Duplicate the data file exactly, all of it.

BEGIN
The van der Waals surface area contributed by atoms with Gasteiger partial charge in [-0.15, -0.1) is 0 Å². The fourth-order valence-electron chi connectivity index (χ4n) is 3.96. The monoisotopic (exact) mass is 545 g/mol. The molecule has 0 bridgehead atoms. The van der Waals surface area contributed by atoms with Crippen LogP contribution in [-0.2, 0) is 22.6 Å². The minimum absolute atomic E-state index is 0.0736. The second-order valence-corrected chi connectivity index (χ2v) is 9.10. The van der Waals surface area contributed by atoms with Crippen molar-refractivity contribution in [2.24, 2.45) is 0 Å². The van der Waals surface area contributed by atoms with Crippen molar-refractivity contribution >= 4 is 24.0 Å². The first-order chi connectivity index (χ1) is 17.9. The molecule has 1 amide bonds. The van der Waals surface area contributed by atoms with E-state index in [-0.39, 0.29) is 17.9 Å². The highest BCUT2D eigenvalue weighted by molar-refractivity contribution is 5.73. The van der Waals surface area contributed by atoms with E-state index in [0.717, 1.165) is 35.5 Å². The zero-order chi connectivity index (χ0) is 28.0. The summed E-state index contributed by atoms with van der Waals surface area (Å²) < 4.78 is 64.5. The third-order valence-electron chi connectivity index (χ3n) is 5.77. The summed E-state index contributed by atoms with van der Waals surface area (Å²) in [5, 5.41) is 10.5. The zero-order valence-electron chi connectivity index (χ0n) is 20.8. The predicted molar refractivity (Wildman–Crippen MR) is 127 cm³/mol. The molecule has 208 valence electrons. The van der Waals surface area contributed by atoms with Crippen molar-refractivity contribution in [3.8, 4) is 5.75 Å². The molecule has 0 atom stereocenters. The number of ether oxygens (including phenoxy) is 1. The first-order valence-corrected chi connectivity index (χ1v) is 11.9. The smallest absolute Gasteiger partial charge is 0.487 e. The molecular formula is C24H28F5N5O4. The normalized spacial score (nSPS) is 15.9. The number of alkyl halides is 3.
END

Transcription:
The van der Waals surface area contributed by atoms with Gasteiger partial charge in [-0.15, -0.1) is 0 Å². The fourth-order valence-electron chi connectivity index (χ4n) is 3.96. The monoisotopic (exact) mass is 545 g/mol. The molecule has 0 bridgehead atoms. The van der Waals surface area contributed by atoms with Crippen LogP contribution in [-0.2, 0) is 22.6 Å². The minimum absolute atomic E-state index is 0.0736. The second-order valence-corrected chi connectivity index (χ2v) is 9.10. The van der Waals surface area contributed by atoms with Crippen molar-refractivity contribution in [2.24, 2.45) is 0 Å². The van der Waals surface area contributed by atoms with Crippen molar-refractivity contribution >= 4 is 24.0 Å². The first-order chi connectivity index (χ1) is 17.9. The molecule has 1 amide bonds. The van der Waals surface area contributed by atoms with E-state index in [-0.39, 0.29) is 17.9 Å². The highest BCUT2D eigenvalue weighted by molar-refractivity contribution is 5.73. The van der Waals surface area contributed by atoms with E-state index in [0.717, 1.165) is 35.5 Å². The zero-order chi connectivity index (χ0) is 28.0. The summed E-state index contributed by atoms with van der Waals surface area (Å²) < 4.78 is 64.5. The third-order valence-electron chi connectivity index (χ3n) is 5.77. The summed E-state index contributed by atoms with van der Waals surface area (Å²) in [5, 5.41) is 10.5. The zero-order valence-electron chi connectivity index (χ0n) is 20.8. The predicted molar refractivity (Wildman–Crippen MR) is 127 cm³/mol. The molecule has 208 valence electrons. The van der Waals surface area contributed by atoms with Crippen molar-refractivity contribution in [3.8, 4) is 5.75 Å². The molecule has 0 atom stereocenters. The number of ether oxygens (including phenoxy) is 1. The first-order valence-corrected chi connectivity index (χ1v) is 11.9. The smallest absolute Gasteiger partial charge is 0.487 e. The molecular formula is C24H28F5N5O4. The normalized spacial score (nSPS) is 15.9. The number of alkyl halides is 3.